2. Eat more whole foods: Again, this one seems pretty obvious, but as much as we know that this is important, sometimes we can get caught up in student life and forget. Consider clearer skin, better digestion and more energy worth a little bit of effort.


Easy Tip: Pick an easy day of the week when you have free time (I like Sunday afternoon) and complete JUST ONE food prep task that supports you eating more whole foods. My personal favourite is to make a batch of hummus making it easy to snack on veggies like carrots, celery, peppers and more. Here’s my favourite recipe that I make all the time, though there’s lots of quick and easy ones if you do a google search or check youtube. (


3. Exercise regularly: Once again, I think we all know that moving regularly is important and provides numerous health benefits, but it can be hard when you get really busy. Keeping in mind the benefits that are important to you (maybe improved energy or focus?), and picking exercises that you really enjoy are key to keeping this habit.


Easy Tip: Come up with a list of exercises you like doing, ranging from 10 minutes to 1 hour. On Sunday, WRITE DOWN what exercises you’ll do during the week and WHEN, scheduling it in just like a class or meeting. When you complete it, give yourself a check mark (or a smiley face sticker!) so you can visually see your progress.


4. Meditate everyday: Meditation is incredibly trendy these days, and for good reason; it reduces stress, helps you focus, improves sleep and does a whole whack of other great things, and it costs nothing! Meditating so often can seem daunting, but check out this quick 2-minute video that really simplifies and makes it easier (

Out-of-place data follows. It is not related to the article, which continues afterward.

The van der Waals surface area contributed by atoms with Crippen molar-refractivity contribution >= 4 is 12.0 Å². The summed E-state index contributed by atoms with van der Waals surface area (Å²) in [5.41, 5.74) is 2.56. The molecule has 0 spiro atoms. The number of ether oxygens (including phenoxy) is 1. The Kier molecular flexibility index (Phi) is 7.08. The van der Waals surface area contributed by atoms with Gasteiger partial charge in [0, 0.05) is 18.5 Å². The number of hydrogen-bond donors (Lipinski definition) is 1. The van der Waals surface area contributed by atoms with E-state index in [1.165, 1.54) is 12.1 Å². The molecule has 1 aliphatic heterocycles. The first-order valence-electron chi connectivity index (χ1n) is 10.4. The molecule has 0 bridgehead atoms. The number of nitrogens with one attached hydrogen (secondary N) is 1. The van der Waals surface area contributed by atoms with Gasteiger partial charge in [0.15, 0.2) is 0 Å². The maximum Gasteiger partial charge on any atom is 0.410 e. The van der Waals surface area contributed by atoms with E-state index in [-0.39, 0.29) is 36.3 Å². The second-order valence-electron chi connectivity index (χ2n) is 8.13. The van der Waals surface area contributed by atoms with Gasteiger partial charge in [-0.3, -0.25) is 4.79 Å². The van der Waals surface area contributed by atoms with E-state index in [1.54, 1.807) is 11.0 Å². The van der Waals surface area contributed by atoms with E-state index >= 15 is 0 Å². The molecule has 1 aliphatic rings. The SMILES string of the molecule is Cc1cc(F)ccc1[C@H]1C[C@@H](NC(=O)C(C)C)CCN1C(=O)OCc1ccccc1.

Easy Tip: If you’re wiling to give it a bit more of a go, I recommend an app that has guided meditations to ease you into the practice. I really like Simple Habit and Whil, because they have 5-minute meditation options (and are free), fitting into anyone’s lifestyle, and still providing a lot of benefit.


5. See an intern: I’ve seen an intern since my first day at CCNM (and still see one today), and it’s an opportunity that I really appreciate. With the clinic right at school and having such an affordable price to get care (noting that the NSA Health Plan - - covers 18 visits to the clinic 100%, and other extended health plans generally do very well), it’s something that is easy to do, and an invaluable resource. Having someone in your corner who can help you with your self-care goals and support you on your journey through CCNM is a wonderful perk of going to school here, and it’s great to see so many students leverage that benefit in order to help them Thrive!


Easy Tip: Book an appointment and thank yourself for taking time out of your week for self-care. After all, you absolutely deserve it!


To see a list of 4th year interns and what their interests visit the document here